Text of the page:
Regenerative Agriculture has become a real buzzword within the farming industry. But what does it actually mean and how do you begin to apply these practices on your own farm?

Regenerative Agriculture is a system of farming principles and practices that increases biodiversity, enriches soils, improves watersheds, and enhances ecosystem services.

Regenerative Agriculture aims to capture carbon within soil and above ground biomass, reversing current global trends of atmospheric accumulation. 

At the same time, it offers increased yields and resilience to climate instability.

With growing pressures from consumers for the Agricultural sector to focus more on environmentally friendly farming, regenerative practices not only preserve our environment, but actually improve it too. However, it is still a common misconception that regenerative farming means sacrificing productivity and profitability. We only have to look at the yield plateau across the majority of UK crops to realise that we are in a position where change in necessary. The 2019/2020 winter proved how much we need our soils to have good water holding capacity, high levels of organic matter and effective soil structure to avoid poaching. Regenerative practices, in particular no tillage systems and rotational grazing practices can achieve this.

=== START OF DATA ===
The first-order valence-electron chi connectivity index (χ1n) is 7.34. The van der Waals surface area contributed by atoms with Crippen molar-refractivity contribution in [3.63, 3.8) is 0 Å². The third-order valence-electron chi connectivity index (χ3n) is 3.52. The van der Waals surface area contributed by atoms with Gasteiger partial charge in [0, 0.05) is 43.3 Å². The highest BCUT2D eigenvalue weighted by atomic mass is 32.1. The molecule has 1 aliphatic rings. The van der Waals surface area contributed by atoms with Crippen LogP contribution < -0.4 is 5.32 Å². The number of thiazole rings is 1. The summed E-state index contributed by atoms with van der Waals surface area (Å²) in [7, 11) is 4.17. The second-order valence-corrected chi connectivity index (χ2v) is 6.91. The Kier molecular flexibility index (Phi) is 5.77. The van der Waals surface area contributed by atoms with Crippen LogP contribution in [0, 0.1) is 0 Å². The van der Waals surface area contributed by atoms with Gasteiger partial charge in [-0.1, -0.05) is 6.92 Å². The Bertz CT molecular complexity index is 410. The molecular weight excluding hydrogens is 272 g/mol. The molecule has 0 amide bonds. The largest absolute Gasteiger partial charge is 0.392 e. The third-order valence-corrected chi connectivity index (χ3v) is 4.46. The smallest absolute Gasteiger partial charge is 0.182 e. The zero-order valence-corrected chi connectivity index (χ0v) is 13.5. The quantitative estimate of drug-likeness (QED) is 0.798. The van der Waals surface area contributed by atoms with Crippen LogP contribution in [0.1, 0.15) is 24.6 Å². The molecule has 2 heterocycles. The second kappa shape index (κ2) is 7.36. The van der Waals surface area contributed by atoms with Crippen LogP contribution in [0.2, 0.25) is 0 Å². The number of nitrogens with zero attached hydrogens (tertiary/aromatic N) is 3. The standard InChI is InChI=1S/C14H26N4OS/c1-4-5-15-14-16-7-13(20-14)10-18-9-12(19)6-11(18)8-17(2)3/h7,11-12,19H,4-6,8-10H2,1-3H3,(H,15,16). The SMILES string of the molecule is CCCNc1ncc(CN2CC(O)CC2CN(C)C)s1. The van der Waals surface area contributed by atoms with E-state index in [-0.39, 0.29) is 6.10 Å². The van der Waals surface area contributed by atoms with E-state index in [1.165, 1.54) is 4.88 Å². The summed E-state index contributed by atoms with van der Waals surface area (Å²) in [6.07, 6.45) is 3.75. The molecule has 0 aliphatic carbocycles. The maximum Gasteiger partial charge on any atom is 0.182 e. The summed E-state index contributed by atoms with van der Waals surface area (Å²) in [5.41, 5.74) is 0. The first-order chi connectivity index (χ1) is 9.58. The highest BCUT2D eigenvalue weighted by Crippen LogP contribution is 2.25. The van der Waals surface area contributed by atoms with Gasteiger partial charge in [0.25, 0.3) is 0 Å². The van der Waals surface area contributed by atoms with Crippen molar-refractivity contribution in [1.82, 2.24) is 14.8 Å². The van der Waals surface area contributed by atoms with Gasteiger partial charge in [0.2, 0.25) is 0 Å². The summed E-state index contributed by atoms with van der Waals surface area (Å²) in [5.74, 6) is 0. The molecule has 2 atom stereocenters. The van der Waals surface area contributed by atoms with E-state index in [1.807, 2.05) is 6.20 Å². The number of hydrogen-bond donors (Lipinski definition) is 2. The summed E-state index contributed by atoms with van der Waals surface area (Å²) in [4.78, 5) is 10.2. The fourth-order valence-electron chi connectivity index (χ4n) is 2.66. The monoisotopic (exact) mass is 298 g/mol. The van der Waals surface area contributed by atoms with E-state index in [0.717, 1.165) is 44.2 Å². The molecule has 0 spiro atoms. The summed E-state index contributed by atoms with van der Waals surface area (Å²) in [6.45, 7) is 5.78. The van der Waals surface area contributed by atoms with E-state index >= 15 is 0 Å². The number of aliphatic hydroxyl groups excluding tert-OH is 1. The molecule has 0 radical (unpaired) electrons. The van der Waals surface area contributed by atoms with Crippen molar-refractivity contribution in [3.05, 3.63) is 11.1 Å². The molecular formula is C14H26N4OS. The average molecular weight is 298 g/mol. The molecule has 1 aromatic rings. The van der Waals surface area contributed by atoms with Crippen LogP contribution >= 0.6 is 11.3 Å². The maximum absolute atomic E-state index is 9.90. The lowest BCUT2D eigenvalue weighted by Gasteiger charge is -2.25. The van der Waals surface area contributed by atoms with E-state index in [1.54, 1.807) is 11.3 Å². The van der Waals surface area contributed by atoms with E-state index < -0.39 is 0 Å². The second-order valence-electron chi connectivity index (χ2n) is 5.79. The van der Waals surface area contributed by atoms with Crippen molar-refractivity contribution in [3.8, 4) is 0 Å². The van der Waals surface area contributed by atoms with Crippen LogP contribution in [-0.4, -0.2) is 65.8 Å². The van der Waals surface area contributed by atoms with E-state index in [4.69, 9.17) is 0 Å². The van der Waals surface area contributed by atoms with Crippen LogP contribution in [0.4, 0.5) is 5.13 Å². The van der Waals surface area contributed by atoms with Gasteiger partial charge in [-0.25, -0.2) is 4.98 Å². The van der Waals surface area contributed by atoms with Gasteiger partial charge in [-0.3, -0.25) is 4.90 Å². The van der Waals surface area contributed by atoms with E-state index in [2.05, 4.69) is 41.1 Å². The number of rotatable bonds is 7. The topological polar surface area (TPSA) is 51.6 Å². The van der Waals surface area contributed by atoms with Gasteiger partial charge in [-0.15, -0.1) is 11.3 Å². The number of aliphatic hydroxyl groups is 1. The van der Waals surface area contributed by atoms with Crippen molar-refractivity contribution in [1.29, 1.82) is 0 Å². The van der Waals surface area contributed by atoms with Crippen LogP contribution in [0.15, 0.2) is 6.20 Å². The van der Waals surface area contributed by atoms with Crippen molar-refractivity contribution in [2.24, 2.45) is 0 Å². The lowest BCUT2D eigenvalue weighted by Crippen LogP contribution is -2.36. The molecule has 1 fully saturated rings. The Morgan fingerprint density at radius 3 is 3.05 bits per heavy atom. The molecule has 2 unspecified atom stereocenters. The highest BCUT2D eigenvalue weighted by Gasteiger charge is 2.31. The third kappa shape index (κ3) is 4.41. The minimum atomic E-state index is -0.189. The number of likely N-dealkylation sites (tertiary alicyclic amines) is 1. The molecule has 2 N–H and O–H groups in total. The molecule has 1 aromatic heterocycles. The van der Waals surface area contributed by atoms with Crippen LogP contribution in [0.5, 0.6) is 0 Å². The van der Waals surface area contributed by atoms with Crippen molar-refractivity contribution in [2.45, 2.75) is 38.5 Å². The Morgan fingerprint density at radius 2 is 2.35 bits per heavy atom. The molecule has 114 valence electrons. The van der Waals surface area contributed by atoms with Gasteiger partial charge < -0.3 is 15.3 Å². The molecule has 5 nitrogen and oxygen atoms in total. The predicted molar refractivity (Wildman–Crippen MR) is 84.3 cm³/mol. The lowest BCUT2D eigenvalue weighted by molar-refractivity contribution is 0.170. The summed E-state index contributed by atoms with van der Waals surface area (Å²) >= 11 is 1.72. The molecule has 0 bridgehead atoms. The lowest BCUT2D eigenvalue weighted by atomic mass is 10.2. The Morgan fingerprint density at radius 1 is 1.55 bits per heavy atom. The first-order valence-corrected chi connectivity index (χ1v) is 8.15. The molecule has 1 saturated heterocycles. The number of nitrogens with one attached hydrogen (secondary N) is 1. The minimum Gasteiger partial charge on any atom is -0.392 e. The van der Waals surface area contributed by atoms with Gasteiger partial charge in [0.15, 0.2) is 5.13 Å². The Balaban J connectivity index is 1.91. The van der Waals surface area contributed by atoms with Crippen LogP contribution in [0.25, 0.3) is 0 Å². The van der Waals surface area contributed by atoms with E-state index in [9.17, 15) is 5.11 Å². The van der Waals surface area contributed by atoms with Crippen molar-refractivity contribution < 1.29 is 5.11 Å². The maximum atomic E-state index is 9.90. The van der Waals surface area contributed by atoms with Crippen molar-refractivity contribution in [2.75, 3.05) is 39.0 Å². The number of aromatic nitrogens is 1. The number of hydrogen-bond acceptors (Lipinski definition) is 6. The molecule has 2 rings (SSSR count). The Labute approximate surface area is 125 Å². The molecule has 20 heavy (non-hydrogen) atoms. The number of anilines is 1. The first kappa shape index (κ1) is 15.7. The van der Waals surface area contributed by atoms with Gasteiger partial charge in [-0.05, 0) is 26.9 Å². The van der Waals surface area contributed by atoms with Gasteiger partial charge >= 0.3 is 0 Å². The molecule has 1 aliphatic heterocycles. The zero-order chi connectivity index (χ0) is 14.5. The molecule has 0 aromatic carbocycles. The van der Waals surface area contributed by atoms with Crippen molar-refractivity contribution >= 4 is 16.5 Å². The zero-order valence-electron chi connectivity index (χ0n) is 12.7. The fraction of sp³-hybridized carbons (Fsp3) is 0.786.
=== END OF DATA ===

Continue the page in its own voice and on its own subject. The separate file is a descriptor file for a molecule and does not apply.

Partnerships between arable and livestock farmers can mean profitable agreements for both parties, with arable farmers increasing organic matter and soil structure from grazed cover crops, and livestock farmers gaining financial opportunities for tack grazing.

Many farmers practicing regenerative agriculture have reported lower levels of resistant weeds such a Blackgrass, a weed which thrives in poor soil conditions. 

It is also a way of increasing outputs from grass leys, leading to quicker and more efficient finishing periods.

Many still struggle to see how agroforestry practices could work well within their farming system. However, as we loose farm subsidies and they are replaced with the ELMS scheme, trees and carbon sequestration are likely to become key focus areas. Farmers may find themselves in a position where tree's not only provide them with an opportunity for carbon farming, but also improve the environment surrounding them. 

Want to find out more? Take a look at this short video....